“Religious diversity is like computational skills or American literature—it’s a requirement to be an educated person, an effective citizen, and a competent professional,” Patel said. “We want college students to build the muscles of positive cooperation across differences, and campuses to be spaces that nurture that cooperation.”

For Patel, seeking religious pluralism and cooperation is deeply personal. The son of Gujarati Indian immigrants, he spent his childhood in the Midwest as a young American Muslim, navigating a religiously diverse landscape. He first became interested in the concept of religious diversity as a student at the University of Illinois, and after college, as an activist in Chicago, where he sought but couldn’t find an organization that focused on faith, diversity, and service together. After earning his doctorate at Oxford on a Rhodes Scholarship, Patel returned to Chicago and began the long work of a nascent social movement—working, at the very beginning, out of the trunk of his car. In 2002, after the 9/11 attacks, Patel incorporated the IFYC and continued his work with a small staff, while writing books and partnering with the Obama White House to create its Interfaith and Community Service Campus Challenge.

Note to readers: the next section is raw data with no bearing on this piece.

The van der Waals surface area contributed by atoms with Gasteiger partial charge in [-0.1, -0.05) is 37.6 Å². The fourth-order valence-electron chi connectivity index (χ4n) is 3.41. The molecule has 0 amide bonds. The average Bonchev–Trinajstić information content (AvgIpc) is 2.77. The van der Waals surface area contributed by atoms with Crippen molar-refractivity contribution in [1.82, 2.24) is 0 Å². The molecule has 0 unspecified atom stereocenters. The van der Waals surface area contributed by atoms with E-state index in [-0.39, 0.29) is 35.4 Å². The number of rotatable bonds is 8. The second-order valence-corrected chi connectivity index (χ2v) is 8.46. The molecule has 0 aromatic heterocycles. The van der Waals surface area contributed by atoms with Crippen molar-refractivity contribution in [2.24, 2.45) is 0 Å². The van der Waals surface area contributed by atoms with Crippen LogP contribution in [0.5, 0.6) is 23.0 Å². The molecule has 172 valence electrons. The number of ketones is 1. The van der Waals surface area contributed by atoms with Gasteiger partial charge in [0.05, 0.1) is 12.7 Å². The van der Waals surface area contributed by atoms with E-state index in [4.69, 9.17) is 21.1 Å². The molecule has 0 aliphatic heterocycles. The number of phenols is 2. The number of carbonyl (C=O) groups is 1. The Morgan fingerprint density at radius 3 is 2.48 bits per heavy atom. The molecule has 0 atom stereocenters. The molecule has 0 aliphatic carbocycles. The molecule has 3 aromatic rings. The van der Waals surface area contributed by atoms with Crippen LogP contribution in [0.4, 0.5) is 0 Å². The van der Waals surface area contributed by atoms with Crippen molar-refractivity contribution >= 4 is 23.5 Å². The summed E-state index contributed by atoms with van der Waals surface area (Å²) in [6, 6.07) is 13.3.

“My dad went to Notre Dame, and that’s how I came to this country,” Patel said. “This group of French Catholic priests built a university on the Indiana prairie in the 1840s—and that changed the course of my family’s trajectory. I feel like building IFYC is my repayment of that debt.”